I am breathing heavily, open-mouthed, with chest heaving, due to the restricted exertion and the frustration-fuelled shouting. Sweat has broken out across my chest and back, a trickle rolling from under my arms, with beads high on my forehead, slipping down my skin.
I try listening over my noisy breathing, but there is no response. There is not even the sound of movement. They -- whoever they are -- must be within earshot of the place of my captivity.
"What do you want?" I shout again, the dryness of my throat making my voice raspy. "Who are you?" Still there is no response. I release a sharp exhalation in frustration and lower my head.
My breathing is becoming sharper, more pronounced, because of the frustration. There is a knot at the pit of my stomach, reaching its tentacles out through my body.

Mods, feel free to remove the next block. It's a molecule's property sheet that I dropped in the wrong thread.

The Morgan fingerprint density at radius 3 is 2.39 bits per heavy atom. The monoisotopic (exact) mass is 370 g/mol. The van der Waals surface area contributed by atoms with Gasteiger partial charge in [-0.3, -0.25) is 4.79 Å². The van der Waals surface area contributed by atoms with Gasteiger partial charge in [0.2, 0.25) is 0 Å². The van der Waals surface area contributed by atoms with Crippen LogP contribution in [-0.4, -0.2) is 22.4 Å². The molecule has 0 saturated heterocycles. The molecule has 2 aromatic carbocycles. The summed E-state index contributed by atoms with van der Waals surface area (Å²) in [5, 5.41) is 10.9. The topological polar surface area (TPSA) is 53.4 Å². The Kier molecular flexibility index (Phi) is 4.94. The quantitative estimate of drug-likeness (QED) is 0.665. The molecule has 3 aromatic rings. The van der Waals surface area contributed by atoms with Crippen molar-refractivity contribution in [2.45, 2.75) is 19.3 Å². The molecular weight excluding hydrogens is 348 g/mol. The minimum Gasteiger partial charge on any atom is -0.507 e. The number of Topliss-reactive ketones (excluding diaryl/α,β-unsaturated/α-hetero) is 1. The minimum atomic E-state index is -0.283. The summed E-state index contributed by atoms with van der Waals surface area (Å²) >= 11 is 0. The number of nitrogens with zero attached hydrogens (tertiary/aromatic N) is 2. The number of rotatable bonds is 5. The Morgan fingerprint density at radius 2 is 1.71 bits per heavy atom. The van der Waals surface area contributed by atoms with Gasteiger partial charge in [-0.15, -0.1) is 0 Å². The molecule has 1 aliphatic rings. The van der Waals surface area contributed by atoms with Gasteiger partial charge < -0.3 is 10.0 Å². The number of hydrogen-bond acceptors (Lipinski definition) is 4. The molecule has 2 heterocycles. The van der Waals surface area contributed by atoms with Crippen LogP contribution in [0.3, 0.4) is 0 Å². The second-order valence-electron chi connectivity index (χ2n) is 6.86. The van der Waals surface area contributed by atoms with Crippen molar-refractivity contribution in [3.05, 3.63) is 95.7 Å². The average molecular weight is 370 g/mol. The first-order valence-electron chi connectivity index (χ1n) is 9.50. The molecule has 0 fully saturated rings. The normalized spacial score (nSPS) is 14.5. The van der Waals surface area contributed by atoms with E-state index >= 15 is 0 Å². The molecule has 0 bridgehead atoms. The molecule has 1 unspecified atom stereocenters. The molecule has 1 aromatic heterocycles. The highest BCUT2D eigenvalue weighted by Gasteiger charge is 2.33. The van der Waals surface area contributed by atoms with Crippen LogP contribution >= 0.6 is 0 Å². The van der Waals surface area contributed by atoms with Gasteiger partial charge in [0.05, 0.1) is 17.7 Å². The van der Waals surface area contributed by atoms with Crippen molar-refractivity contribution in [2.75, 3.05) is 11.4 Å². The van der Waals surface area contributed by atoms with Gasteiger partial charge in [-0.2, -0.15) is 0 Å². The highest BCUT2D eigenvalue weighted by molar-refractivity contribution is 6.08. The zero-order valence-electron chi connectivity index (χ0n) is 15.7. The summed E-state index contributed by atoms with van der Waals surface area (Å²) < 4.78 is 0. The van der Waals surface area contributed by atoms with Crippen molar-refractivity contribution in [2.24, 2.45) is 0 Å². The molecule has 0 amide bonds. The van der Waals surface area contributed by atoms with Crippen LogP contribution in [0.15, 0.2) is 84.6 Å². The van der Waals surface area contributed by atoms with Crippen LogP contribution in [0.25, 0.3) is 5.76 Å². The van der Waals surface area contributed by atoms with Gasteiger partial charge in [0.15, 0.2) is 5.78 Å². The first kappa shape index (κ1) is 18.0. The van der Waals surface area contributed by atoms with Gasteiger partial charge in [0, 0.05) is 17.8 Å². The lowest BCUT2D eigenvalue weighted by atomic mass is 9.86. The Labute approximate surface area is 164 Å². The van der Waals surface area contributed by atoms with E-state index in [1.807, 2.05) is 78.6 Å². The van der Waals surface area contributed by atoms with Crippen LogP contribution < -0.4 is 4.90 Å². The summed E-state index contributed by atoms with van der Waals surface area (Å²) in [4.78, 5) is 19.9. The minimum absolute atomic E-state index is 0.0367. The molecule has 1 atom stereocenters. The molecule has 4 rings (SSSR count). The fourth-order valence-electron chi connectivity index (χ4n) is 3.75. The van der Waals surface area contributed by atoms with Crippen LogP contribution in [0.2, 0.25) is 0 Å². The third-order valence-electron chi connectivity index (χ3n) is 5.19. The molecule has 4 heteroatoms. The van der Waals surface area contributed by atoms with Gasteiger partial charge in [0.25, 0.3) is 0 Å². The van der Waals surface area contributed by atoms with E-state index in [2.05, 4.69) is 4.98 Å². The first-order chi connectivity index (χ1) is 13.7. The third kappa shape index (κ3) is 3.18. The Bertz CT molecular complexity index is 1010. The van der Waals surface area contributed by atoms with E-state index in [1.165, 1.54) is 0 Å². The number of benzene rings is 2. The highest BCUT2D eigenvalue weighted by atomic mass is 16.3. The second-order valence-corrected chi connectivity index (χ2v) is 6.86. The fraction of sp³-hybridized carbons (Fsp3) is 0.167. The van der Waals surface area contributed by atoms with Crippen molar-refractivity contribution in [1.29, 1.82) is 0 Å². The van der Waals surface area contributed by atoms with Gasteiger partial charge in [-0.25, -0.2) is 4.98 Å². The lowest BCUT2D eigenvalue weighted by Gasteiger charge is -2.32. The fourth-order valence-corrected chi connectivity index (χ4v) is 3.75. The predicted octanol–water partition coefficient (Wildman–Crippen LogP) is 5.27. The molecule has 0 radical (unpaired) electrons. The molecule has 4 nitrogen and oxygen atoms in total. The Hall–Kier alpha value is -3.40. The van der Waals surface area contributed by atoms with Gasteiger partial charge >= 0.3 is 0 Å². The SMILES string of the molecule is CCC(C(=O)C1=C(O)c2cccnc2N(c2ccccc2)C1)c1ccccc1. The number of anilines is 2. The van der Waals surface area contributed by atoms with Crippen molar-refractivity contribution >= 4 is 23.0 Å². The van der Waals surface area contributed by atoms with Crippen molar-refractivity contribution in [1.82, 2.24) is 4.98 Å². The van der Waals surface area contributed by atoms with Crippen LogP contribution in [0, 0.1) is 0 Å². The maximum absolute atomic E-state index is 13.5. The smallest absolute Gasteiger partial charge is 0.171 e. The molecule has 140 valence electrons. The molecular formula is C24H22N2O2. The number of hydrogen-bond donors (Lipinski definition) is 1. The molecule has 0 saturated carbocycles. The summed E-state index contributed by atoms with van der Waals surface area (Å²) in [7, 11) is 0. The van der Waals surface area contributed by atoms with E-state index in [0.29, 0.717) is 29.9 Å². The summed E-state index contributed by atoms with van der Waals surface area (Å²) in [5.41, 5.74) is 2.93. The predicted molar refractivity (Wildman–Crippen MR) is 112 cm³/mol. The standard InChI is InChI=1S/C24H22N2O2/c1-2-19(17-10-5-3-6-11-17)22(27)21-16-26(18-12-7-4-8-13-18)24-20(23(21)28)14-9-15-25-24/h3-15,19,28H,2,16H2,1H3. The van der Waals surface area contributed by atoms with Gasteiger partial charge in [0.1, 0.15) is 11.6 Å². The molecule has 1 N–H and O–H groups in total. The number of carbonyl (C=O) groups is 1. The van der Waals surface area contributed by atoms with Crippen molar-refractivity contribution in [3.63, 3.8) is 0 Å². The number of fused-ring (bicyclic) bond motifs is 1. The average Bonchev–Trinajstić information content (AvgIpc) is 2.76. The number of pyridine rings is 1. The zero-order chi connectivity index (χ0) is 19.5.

I am without doubt as to the reason for this situation, just the specifics are evading me. I am just another cog in the machine, no less or no more important than anyone else. The particular part of the machinery my colleagues and I operate is glorified secretarial work. There is no reason for me personally to have been targeted, but the professional execution of my abduction suggests there has been no mistake.
THE ABDUCTION. I WAS walking along my home street. A South East Essex NHS hospital transport vehicle was parked outside a house, the two paramedics in dark green uniforms at the rear, both doors open, locking the ramp away. The scene was a familiar sight. An elderly man who I knew quite well had not been in the best of health for just over a year now.